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Senior Correspondent

I never cease to be amazed by the reactions people sometimes have to things I say. A significant number of women were outraged by my last post. I asserted that in a family, the husband/wife relationship should come first, meaning it should outweigh the relationship between parent and child. Said another way, the marriage is the most important relationship in the family and that should be clear to the children. Husband and wife should pay more attention to one another than they pay to the children, infants being a temporary exception.

I now stand accused of having no real understanding of what being a parent is all about. In addition, that I am not cognizant of, or sensitive to the emotional needs of children. Make no mistake, the majority of people who responded to this post have a grip on common sense, they agreed with me, but the emotional virulence of the opposition was almost palpable.

I have said this before in this column, but it obviously bears repeating: I am a member of the last generation of American children to grow up in marriage-centric households. To people my age, the notion that the marriage trumps the parent/child relationship is common sense. Nothing puts a more solid foundation of security under a child’s feet than the knowledge that his/her parents are in a committed relationship.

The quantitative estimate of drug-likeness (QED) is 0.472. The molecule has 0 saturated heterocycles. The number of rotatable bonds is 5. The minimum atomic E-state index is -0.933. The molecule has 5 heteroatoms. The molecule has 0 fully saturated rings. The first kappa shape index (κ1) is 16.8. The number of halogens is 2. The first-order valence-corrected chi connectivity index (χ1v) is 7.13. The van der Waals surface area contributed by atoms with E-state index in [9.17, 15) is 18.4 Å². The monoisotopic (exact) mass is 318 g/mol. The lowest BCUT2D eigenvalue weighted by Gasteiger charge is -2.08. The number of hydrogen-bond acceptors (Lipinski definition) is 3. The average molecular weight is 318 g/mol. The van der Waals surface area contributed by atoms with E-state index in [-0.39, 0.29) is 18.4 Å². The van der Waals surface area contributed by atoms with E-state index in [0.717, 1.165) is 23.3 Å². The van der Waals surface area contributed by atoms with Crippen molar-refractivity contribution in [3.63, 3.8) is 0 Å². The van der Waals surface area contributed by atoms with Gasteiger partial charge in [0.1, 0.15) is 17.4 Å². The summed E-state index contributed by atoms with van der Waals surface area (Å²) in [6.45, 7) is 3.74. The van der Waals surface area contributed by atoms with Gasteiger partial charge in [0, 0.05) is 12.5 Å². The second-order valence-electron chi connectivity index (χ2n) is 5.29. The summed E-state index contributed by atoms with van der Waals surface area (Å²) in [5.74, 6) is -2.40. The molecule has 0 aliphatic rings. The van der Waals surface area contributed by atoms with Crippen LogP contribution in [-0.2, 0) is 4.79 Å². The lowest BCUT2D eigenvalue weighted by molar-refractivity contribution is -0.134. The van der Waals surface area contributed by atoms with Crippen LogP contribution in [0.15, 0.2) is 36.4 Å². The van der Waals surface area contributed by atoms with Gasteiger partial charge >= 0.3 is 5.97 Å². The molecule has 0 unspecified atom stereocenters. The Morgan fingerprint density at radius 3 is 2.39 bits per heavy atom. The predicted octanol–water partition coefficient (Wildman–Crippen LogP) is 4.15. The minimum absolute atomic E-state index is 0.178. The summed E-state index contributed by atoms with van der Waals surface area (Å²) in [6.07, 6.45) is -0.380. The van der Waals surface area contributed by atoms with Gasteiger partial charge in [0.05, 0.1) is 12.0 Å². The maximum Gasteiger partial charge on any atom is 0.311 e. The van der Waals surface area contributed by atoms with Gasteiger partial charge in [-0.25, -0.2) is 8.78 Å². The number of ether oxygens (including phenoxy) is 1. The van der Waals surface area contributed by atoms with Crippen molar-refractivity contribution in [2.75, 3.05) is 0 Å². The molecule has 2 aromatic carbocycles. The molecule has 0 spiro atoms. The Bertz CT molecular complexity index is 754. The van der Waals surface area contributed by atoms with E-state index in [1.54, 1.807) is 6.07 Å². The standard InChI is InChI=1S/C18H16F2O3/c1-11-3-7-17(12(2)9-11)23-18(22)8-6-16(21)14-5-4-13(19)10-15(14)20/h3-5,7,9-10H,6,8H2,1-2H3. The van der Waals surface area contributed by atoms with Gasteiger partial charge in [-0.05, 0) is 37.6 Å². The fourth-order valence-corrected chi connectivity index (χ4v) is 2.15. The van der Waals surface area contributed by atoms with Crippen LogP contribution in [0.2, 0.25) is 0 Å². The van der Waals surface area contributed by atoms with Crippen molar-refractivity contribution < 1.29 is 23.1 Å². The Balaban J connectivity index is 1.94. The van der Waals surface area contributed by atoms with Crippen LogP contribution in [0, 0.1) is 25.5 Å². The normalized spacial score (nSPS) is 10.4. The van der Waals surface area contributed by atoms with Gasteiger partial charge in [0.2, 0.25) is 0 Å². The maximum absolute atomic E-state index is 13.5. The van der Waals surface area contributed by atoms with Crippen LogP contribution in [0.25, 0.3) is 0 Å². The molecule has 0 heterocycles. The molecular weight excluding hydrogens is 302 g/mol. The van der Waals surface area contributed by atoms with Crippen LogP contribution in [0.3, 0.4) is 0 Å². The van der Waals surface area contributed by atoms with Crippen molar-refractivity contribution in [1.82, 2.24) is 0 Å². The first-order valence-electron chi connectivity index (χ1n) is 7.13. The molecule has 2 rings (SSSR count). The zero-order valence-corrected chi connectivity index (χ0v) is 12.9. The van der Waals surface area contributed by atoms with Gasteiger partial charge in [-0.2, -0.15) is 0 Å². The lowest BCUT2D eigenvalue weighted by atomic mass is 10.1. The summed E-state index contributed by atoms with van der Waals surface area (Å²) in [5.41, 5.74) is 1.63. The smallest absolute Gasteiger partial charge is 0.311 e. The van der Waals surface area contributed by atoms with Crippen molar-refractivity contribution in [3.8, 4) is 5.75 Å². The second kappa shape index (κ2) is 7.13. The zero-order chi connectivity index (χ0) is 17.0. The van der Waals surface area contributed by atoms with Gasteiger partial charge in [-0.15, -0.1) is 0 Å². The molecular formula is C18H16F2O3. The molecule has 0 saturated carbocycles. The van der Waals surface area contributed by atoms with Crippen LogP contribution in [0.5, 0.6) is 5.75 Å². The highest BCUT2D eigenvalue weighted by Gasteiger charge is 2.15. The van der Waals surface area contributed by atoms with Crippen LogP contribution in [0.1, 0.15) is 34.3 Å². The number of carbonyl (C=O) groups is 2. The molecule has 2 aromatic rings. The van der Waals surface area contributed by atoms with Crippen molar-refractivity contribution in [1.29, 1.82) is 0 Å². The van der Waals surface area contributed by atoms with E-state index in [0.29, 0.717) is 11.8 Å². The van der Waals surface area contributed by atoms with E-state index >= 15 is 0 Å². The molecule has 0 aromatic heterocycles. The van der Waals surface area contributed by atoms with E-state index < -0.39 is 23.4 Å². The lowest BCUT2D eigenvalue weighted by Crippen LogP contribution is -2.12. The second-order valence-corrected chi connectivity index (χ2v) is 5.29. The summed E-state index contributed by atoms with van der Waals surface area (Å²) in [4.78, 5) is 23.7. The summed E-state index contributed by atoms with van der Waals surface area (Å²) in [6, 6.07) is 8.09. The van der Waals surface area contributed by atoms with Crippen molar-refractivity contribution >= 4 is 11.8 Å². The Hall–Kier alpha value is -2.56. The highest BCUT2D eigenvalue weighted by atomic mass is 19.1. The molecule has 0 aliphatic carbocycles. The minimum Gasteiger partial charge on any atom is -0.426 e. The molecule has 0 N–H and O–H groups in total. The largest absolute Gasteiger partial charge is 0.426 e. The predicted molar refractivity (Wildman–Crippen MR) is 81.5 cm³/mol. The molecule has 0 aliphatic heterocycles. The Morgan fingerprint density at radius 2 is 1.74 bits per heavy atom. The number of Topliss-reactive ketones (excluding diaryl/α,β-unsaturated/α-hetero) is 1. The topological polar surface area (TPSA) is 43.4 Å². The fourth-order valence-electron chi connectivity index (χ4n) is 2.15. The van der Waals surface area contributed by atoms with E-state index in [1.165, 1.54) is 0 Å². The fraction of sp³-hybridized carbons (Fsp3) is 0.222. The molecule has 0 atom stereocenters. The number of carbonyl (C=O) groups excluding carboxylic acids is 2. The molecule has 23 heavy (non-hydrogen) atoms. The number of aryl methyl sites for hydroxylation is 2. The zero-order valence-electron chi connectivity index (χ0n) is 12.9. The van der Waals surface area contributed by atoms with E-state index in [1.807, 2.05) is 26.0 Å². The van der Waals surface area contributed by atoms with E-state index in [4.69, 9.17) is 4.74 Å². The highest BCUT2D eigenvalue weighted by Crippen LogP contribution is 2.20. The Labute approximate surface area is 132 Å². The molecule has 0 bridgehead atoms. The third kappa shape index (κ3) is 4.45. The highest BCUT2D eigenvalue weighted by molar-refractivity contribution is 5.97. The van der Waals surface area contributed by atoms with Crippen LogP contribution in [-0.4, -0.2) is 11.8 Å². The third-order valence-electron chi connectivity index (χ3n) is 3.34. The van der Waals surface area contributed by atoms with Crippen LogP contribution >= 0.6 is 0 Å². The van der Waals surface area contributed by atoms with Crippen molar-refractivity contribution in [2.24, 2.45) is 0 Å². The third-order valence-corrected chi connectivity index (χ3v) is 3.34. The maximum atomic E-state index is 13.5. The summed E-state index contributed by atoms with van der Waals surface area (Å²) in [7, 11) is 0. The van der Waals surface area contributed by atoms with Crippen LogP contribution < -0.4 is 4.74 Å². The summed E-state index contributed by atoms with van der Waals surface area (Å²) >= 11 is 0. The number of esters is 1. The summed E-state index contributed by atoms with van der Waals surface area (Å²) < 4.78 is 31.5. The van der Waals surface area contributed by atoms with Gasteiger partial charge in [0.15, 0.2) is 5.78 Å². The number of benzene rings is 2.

Then again, people my age are also painfully aware that common sense has given way to political correctness, especially in the raising of children. Today, the Good Mommy Club definition of proper child-rearing is a highly destructive doctrine.

The list of things the Good Mommy is supposed to be doing for her children is dogmatic. The Good Mommy is in a near-constant state of high-energy parenting—she never stops thinking about and doing for her kids. Therefore, something her grandmother did with relatively little effort is stressful, rife with anxiety, self-doubt, and guilt. Child-rearing for these women in exhausting. In this context, to hear from a parenting pundit that you are exhausted simply because your priorities are out of order must be infuriating.

I get it, believe me. Unfortunately, the folks who were outraged by said post do not.

Family psychologist John Rosemond: johnrosemond.com, parentguru.com.

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